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POP MUSIC REVIEW : A Sharp Edge to Music and Message of Skunk Anansie

November 30, 1995|RICHARD CROMELIN

The job of guitarist for the English band Skunk Anansie has its perils and its pleasures. During its show at the Dragonfly on Tuesday, he had his shaved head decorated with lipstick from the mouth of the lead singer, was briefly strangled by her microphone cord and later got to touch tongues with her.

His name is Ace and hers is Skin, and she figures to be an inescapable presence from here on in a rock world that's been predisposed by Alanis Morissette's success to embrace a blend of enraged but pop-friendly singing with forceful, hard-rocking music.

Skunk Anansie comes at it with more of a punk attitude and political slant, centering its music on such issues as religious hypocrisy and racism. Even its accounts of stormy romances are touched by currents of racial and gender tension.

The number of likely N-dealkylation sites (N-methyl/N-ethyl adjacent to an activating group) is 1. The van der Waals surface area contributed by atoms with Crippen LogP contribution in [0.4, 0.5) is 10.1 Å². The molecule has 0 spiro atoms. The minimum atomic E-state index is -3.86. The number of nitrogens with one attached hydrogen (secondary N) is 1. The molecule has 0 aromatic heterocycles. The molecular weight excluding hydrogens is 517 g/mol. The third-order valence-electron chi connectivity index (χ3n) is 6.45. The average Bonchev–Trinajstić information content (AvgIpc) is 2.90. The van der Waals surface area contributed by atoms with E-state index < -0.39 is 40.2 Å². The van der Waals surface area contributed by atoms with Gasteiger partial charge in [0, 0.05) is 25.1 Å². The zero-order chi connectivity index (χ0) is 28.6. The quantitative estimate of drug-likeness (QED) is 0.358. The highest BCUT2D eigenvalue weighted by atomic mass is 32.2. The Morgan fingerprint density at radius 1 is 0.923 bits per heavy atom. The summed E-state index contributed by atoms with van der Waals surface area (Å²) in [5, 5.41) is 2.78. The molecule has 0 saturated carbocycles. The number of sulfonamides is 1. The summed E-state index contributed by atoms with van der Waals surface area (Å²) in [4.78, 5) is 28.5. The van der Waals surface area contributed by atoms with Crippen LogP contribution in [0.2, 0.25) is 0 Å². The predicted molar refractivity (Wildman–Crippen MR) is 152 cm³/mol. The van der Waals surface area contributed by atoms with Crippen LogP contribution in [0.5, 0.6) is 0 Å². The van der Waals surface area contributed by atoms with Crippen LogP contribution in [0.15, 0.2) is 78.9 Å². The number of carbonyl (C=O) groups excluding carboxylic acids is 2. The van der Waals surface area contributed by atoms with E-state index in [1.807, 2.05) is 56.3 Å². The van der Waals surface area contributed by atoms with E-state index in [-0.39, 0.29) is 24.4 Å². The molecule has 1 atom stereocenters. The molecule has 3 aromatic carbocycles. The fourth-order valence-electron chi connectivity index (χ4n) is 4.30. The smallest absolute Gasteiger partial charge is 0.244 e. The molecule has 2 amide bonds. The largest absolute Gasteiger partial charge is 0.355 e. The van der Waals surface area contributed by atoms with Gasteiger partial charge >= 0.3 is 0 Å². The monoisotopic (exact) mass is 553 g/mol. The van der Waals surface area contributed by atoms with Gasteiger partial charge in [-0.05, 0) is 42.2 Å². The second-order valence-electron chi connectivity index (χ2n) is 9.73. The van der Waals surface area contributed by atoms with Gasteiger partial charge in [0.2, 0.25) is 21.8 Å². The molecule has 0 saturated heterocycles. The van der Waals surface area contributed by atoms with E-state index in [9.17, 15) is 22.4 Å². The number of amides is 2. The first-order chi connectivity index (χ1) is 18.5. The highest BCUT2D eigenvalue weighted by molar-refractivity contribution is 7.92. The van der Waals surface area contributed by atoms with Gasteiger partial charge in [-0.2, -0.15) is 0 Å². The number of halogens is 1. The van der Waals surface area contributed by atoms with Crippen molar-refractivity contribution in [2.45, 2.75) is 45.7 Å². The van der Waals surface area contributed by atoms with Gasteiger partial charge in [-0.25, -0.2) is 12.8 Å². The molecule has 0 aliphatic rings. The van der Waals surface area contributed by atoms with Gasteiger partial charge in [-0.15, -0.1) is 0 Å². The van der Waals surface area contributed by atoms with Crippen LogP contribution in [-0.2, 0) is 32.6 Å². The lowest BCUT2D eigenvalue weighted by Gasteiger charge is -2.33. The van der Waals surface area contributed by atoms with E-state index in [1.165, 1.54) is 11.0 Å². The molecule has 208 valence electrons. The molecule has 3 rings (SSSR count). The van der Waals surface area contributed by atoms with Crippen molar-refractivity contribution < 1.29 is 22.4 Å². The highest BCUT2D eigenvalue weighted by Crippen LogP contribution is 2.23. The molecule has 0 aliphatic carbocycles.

Skin is an elfin black woman with bugging eyes and a shaved head that provides a canvas for such illustrative symbols as the white cross she displayed Tuesday. Aggressively charismatic, she fronted the three instrumentalists' volcanic metal, punk and pop riffing with a voice that ranged from teasing coo to full-force rant.

There's nothing tentative or retiring about this band. It acts as if it belongs, and Skin is already addressing the pitfalls of fame. "Build me up and strike me down, please," she sang Tuesday. "It takes blood and guts to be this cool, but I'm still just a cliche."

Don't believe it.

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